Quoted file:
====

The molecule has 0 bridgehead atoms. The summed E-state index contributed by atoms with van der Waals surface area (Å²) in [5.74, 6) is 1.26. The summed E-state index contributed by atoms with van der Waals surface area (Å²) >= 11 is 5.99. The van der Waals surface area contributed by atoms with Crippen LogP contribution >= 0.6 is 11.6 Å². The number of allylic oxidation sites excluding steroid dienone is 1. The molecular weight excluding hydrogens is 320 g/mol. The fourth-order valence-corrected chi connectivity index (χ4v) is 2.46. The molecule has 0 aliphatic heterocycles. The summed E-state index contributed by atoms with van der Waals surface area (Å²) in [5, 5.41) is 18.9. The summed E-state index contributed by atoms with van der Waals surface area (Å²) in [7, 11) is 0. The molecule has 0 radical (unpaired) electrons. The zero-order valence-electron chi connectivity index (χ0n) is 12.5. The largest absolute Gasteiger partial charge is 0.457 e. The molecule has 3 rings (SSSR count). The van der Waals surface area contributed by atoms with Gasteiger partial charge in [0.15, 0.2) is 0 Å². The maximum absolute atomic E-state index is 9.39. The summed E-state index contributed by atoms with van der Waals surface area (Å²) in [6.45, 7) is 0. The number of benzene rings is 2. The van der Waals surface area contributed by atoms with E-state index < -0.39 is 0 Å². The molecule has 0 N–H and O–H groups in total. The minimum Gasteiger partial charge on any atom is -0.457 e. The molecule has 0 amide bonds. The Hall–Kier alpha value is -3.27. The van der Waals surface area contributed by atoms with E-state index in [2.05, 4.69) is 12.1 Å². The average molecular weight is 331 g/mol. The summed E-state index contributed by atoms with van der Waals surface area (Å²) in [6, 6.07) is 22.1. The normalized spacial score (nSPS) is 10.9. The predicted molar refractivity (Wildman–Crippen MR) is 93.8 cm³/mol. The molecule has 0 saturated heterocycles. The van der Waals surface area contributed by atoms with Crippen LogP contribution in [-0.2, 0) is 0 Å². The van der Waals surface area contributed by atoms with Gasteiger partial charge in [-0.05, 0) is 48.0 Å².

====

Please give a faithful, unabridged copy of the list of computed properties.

The molecule has 0 bridgehead atoms. The summed E-state index contributed by atoms with van der Waals surface area (Å²) in [5.74, 6) is 1.26. The summed E-state index contributed by atoms with van der Waals surface area (Å²) >= 11 is 5.99. The van der Waals surface area contributed by atoms with Crippen LogP contribution >= 0.6 is 11.6 Å². The number of allylic oxidation sites excluding steroid dienone is 1. The molecular weight excluding hydrogens is 320 g/mol. The fourth-order valence-corrected chi connectivity index (χ4v) is 2.46. The molecule has 0 aliphatic heterocycles. The summed E-state index contributed by atoms with van der Waals surface area (Å²) in [5, 5.41) is 18.9. The summed E-state index contributed by atoms with van der Waals surface area (Å²) in [7, 11) is 0. The molecule has 0 radical (unpaired) electrons. The zero-order valence-electron chi connectivity index (χ0n) is 12.5. The largest absolute Gasteiger partial charge is 0.457 e. The molecule has 3 rings (SSSR count). The van der Waals surface area contributed by atoms with Gasteiger partial charge in [0.15, 0.2) is 0 Å². The maximum absolute atomic E-state index is 9.39. The summed E-state index contributed by atoms with van der Waals surface area (Å²) in [6.45, 7) is 0. The number of benzene rings is 2. The van der Waals surface area contributed by atoms with E-state index < -0.39 is 0 Å². The molecule has 0 N–H and O–H groups in total. The minimum Gasteiger partial charge on any atom is -0.457 e. The molecule has 0 amide bonds. The Hall–Kier alpha value is -3.27. The van der Waals surface area contributed by atoms with E-state index in [2.05, 4.69) is 12.1 Å². The average molecular weight is 331 g/mol. The summed E-state index contributed by atoms with van der Waals surface area (Å²) in [6, 6.07) is 22.1. The normalized spacial score (nSPS) is 10.9. The predicted molar refractivity (Wildman–Crippen MR) is 93.8 cm³/mol. The molecule has 0 saturated heterocycles. The van der Waals surface area contributed by atoms with Crippen LogP contribution in [-0.2, 0) is 0 Å². The van der Waals surface area contributed by atoms with Gasteiger partial charge in [-0.05, 0) is 48.0 Å².